Are those claiming to be spirit channelers real or fake? The new off-Broadway play "Simon Says" may not convince you one way or the other, but it does generate some suspense.
The action takes place in the book-strewn living room of Professor Williston (Brian Murray), an elderly academic who lost his position for unexplained reasons. Some years earlier, he had taken in a boy named James (Anthony J. Goes) who had the gift of channeling, that is, conveying to our world the thoughts and/or energy of entities or spirits from another.
Williston, who is supposedly working on a book on reincarnation, is desperate for cash and charges for séances. At the beginning of the play, James had already decided to give up what he views as show business to try to lead a normal life.
James is furious when he learns that Williston canceled the tuition check that was supposed to pay for the young man's first year in college. As James is about to leave, an attractive young widow named Annie (Vanessa Britting ) arrives. Her aunt had arranged for a session with Williston, but when the older woman became ill, she prevailed on Annie to substitute.
Annie decides to go through with the séance despite the fact that she is a high school science teacher and skeptical about reincarnation. In any event, she wants to establish contact with her husband, who died in a car accident.
James changes his mind and goes through with the channeling, and it's something to behold.The young man goes into a trance, during which he becomes various characters of both genders over thousands of years and from different countries.
There is a 2,000-year-old mystery as well as some other loose ends that are all neatly resolved within the 90-minute play. One incongruity in the text is that all of the reincarnations, whether from ancient China or Judea, speak modern English.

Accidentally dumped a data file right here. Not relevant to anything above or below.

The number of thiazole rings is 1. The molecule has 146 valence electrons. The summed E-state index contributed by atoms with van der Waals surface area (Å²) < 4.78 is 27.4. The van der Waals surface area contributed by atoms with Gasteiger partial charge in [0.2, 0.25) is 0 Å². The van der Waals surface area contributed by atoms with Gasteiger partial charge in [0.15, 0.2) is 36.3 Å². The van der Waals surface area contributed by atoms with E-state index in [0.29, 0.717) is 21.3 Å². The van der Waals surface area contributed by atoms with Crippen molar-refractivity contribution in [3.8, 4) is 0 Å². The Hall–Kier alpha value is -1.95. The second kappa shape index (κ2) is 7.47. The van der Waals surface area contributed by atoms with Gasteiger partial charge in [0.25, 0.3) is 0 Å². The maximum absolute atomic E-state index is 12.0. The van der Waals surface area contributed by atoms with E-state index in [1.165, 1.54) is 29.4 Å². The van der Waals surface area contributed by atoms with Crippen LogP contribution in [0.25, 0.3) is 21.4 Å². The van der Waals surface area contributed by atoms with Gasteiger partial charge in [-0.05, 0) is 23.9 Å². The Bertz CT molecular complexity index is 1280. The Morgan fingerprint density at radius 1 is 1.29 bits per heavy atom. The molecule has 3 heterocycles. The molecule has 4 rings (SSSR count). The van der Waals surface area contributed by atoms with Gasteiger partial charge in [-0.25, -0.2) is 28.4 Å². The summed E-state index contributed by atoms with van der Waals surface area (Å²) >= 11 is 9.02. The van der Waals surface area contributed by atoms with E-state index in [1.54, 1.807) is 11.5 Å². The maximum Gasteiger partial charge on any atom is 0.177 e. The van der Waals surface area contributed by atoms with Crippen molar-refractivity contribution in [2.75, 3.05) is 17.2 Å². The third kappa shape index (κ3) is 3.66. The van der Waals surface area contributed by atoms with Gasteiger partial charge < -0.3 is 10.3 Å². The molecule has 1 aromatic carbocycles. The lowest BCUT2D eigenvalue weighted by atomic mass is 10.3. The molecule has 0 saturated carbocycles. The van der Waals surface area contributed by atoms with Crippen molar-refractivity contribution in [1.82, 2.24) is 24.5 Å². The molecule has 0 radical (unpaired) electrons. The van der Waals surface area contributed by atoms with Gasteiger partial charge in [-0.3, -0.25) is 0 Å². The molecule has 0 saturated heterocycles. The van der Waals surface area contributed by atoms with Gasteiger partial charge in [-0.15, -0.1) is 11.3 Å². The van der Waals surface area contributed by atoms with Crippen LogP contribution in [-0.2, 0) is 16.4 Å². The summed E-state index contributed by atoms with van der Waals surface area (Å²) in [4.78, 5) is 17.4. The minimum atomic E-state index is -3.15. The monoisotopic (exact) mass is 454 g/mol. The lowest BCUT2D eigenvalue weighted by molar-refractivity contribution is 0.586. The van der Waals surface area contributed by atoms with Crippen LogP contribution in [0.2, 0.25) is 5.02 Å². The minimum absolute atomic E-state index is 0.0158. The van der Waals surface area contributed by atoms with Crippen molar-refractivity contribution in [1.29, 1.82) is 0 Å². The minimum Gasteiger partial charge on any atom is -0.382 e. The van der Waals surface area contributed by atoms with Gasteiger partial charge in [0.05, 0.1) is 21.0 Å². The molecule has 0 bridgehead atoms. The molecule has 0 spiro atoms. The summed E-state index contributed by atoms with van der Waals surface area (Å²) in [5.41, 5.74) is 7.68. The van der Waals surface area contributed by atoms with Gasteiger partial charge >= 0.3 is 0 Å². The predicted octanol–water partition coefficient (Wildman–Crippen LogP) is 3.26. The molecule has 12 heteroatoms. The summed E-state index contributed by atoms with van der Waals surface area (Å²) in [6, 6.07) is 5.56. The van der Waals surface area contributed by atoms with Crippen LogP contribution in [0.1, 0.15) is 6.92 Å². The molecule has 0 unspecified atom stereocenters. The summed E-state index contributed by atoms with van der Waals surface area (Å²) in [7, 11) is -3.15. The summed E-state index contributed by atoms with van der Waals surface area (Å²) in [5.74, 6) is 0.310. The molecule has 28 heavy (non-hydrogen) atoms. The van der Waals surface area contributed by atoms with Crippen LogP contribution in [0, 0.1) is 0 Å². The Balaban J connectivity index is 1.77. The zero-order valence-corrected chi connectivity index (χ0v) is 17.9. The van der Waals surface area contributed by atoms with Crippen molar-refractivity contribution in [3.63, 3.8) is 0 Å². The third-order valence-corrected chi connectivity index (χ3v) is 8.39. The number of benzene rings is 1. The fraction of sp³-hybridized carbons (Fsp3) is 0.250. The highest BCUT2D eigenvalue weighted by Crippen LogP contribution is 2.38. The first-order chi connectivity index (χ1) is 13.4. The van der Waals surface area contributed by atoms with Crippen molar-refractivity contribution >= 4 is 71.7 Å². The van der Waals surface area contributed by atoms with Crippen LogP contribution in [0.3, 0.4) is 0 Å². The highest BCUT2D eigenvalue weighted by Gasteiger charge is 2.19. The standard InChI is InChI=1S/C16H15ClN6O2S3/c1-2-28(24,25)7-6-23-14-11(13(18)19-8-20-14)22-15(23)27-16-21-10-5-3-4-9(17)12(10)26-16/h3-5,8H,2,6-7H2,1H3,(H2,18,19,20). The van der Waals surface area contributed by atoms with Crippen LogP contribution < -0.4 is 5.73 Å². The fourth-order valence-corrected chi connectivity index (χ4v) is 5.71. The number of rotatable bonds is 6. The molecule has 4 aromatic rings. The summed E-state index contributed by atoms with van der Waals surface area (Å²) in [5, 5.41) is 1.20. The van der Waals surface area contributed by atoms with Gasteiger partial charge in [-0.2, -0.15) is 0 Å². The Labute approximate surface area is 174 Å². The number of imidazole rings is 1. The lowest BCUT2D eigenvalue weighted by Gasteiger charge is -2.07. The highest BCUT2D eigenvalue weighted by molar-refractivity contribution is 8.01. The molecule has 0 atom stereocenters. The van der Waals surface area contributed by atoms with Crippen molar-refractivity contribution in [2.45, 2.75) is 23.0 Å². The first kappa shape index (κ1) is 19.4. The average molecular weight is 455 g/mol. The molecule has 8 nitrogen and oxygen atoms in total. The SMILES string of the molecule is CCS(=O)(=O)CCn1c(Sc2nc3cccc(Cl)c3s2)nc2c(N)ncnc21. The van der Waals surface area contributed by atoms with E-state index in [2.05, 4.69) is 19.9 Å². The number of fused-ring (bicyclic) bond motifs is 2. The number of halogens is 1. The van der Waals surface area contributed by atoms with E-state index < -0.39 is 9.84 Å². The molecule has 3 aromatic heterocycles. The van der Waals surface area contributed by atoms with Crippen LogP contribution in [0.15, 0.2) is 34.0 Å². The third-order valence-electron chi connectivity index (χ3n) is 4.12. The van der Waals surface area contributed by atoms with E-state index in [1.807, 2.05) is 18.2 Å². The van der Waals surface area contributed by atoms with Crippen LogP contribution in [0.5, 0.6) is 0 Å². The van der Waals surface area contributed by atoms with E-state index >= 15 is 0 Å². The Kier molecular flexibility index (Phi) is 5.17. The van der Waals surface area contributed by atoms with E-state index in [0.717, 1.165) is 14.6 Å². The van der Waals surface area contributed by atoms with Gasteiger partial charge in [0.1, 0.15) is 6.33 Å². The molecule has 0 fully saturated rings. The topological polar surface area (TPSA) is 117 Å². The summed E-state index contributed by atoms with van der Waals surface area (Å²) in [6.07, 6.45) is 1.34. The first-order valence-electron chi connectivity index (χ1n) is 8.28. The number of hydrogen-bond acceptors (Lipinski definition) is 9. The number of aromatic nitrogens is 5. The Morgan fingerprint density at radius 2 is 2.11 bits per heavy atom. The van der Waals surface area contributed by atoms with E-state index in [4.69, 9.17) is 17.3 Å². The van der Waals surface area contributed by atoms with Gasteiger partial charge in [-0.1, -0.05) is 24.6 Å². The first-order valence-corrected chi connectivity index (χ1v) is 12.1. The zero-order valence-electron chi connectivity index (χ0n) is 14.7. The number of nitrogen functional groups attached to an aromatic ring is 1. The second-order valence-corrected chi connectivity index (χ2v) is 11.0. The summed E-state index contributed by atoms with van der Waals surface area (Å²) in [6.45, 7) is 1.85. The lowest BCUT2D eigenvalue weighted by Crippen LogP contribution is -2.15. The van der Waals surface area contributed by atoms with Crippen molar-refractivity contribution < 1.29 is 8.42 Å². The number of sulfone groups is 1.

The playwright, Mat Schaffer, holds a degree in Interdisciplinary Studies in Mysticism from Tufts University and seems to believe in the ability of channelers to communicate with the dead. One of Schaffer's cited inspirations for the character of James is famed psychic Edgar Cayce.
The bottom line is that you don't have to accept the premise of the play any more than the novels or movies of "Frankenstein" or "The Invisible Man" to have a good time.
The fact that the séance in "Simon Says" is suspenseful and convincing (for a while at least) is largely attributable to the skill of director Myriam Cyr, her accomplished cast, and the production crew.
Making his welcome return to the stage is Murray, completely convincing as the down-on-his heels, sickly academic.
As Annie, Britting conveys sincerity, even if the character's disbelief in the paranormal fades rather quickly.
The virtuoso performance, though, is by the physically and vocally agile Goes. When James goes into a trance and accesses past lives, the audience is transfixed.
The dramatic effects are enhanced by John R. Malinowski's lighting work and Kevin Dunn's subtle video projections.
"Simon Says" may not be profound, but the production provides for a diverting evening at the theater.
Lynn Redgrave Theater at Culture Project
45 Bleecker St.
Running Time: 1 hour, 30 minutes
Closing: July 30
Barry Bassis has been a music, theater, and travel writer for over a decade for various publications.